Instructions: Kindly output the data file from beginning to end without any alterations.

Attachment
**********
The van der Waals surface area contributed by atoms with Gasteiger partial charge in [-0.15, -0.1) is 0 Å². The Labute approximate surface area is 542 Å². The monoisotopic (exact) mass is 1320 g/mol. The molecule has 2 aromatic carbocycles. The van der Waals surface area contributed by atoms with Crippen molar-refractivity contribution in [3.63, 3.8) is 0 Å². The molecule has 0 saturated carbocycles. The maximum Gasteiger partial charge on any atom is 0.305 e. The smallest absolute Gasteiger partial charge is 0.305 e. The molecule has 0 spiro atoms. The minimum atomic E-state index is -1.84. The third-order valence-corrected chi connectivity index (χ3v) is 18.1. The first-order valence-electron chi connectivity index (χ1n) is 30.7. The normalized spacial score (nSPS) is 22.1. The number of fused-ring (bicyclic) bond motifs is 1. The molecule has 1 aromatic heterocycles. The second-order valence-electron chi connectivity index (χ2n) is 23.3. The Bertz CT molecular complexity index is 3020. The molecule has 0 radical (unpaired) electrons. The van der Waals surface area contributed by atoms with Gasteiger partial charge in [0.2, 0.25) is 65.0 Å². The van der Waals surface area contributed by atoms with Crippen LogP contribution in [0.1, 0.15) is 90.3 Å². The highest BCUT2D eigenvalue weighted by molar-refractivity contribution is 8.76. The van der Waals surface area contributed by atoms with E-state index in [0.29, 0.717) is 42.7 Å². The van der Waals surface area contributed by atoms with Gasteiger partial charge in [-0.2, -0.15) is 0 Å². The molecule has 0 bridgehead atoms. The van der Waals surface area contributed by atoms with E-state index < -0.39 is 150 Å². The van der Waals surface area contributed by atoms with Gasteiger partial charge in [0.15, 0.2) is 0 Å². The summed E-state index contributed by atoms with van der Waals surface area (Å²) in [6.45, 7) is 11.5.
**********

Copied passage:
The van der Waals surface area contributed by atoms with Gasteiger partial charge in [-0.15, -0.1) is 0 Å². The Labute approximate surface area is 542 Å². The monoisotopic (exact) mass is 1320 g/mol. The molecule has 2 aromatic carbocycles. The van der Waals surface area contributed by atoms with Crippen molar-refractivity contribution in [3.63, 3.8) is 0 Å². The molecule has 0 saturated carbocycles. The maximum Gasteiger partial charge on any atom is 0.305 e. The smallest absolute Gasteiger partial charge is 0.305 e. The molecule has 0 spiro atoms. The minimum atomic E-state index is -1.84. The third-order valence-corrected chi connectivity index (χ3v) is 18.1. The first-order valence-electron chi connectivity index (χ1n) is 30.7. The normalized spacial score (nSPS) is 22.1. The number of fused-ring (bicyclic) bond motifs is 1. The molecule has 1 aromatic heterocycles. The second-order valence-electron chi connectivity index (χ2n) is 23.3. The Bertz CT molecular complexity index is 3020. The molecule has 0 radical (unpaired) electrons. The van der Waals surface area contributed by atoms with Gasteiger partial charge in [0.2, 0.25) is 65.0 Å². The van der Waals surface area contributed by atoms with Crippen LogP contribution in [0.1, 0.15) is 90.3 Å². The highest BCUT2D eigenvalue weighted by molar-refractivity contribution is 8.76. The van der Waals surface area contributed by atoms with E-state index in [0.29, 0.717) is 42.7 Å². The van der Waals surface area contributed by atoms with Gasteiger partial charge in [-0.2, -0.15) is 0 Å². The molecule has 0 bridgehead atoms. The van der Waals surface area contributed by atoms with E-state index < -0.39 is 150 Å². The van der Waals surface area contributed by atoms with Gasteiger partial charge in [0.15, 0.2) is 0 Å². The summed E-state index contributed by atoms with van der Waals surface area (Å²) in [6.45, 7) is 11.5.